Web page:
$Path,
            $Name,
            $Value,
            [ValidateSet('DWord', 'QWord', 'String', 'ExpandedString', 'Binary', 'MultiString', 'Unknown')]
            $PropertyType = 'DWord'
        )
        if (-not $(Test-Path -Path $Path)) {
            # Check if path does not exist and create the path
            New-Item -Path $Path -Force | Out-Null
        }
        if ((Get-ItemProperty -Path $Path -Name $Name -ErrorAction Ignore)) {
            # Update property and print out what it was changed from and changed to
            $CurrentValue = (Get-ItemProperty -Path $Path -Name $Name -ErrorAction Ignore).$Name
            try {
                Set-ItemProperty -Path $Path -Name $Name -Value $Value -Force -Confirm:$false -ErrorAction Stop | Out-Null
            }
            catch {
                Write-Error "[Error] Unable to Set registry key for $Name please see below error!"
                Write-Error $_
                exit 1
            }
            Write-Host "$Path$Name changed from $CurrentValue to $($(Get-ItemProperty -Path $Path -Name $Name -ErrorAction Ignore).$Name)"
        }
        else {
            # Create property with value
            try {
                New-ItemProperty -Path $Path -Name $Name -Value $Value -PropertyType $PropertyType -Force -Confirm:$false -ErrorAction Stop | Out-Null
            }
            catch {
                Write-Error "[Error] Unable to Set registry key for $Name please see below error!"
                Write-Error $_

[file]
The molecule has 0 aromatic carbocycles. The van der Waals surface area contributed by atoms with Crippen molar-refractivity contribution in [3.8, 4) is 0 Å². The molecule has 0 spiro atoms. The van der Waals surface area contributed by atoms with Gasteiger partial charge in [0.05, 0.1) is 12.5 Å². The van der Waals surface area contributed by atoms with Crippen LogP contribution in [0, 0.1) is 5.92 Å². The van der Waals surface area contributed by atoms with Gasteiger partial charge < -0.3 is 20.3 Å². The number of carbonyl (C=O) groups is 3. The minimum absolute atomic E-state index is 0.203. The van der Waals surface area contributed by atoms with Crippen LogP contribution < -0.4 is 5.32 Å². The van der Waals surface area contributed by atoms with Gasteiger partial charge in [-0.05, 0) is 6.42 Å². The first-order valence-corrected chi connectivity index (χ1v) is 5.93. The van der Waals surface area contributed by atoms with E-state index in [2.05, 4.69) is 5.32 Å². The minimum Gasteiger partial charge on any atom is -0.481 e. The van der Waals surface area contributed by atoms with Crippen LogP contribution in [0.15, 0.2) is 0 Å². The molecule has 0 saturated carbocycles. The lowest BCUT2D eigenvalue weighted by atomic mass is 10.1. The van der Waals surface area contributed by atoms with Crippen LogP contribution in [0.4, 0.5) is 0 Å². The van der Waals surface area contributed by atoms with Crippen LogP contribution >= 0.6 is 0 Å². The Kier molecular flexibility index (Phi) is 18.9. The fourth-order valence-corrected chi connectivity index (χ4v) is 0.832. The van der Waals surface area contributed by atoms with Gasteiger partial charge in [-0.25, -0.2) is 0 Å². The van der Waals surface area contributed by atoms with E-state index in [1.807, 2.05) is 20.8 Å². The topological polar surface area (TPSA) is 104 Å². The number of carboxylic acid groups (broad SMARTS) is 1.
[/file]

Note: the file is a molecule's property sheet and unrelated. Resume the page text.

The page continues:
exit 1
            }
            Write-Host "Set $Path$Name to $($(Get-ItemProperty -Path $Path -Name $Name -ErrorAction Ignore).$Name)"
        }
    }

    # This will get all the registry path's for all actual users (not system or network service account but actual users.)
    function Get-UserHives {
        param (
            [Parameter()]
            [ValidateSet('AzureAD', 'DomainAndLocal', 'All')]
            [String]$Type = "All",
            [Parameter()]
            [String[]]$ExcludedUsers,
            [Parameter()]
            [switch]$IncludeDefault
        )

        # User account SID's follow a particular patter depending on if they're azure AD or a Domain account or a local "workgroup" account.
        $Patterns = switch ($Type) {
            "AzureAD" { "S-1-12-1-(d+-?){4}$" }
            "DomainAndLocal" { "S-1-5-21-(d+-?){4}$" }
            "All" { "S-1-12-1-(d+-?){4}$" ; "S-1-5-21-(d+-?){4}$" } 
        }

        # We'll need the NTuser.dat file to load each users registry hive. So we grab it if their account sid matches the above pattern. 
        $UserProfiles = Foreach ($Pattern in $Patterns) { 
            Get-ItemProperty "HKLM:SOFTWAREMicrosoftWindows NTCurrentVersionProfileList*" |
                Where-Object { $_.PSChildName -match $Pattern } | 
                Select-Object @{Name = "SID"; Expression = { $_.PSChildName } }, 
                @{Name = "UserHive"; Expression = { "$($_.ProfileImagePath)NTuser.dat" } }, 
                @{Name = "UserName"; Expression = { "$($_.ProfileImagePath | Split-Path -Leaf)" } }
        }

        # There are some situations where grabbing the .Default user's info is needed.
        switch ($IncludeDefault) {
            $True {
                $DefaultProfile = "" | Select-Object UserName, SID, UserHive
                $DefaultProfile.UserName = "Default"
                $DefaultProfile.SID = "DefaultProfile"
                $DefaultProfile.Userhive = "$env:SystemDriveUsersDefaultNTUSER.DAT"

                # It was easier to write-output twice than combine the two objects.
                $DefaultProfile | Where-Object { $ExcludedUsers -notcontains $_.UserName } | Write-Output
            }
        }

        $UserProfiles | Where-Object { $ExcludedUsers -notcontains $_.UserName } | Write-Output
    }
}
process {
    $Path = "SoftwarePoliciesMicrosoftWindowsStore"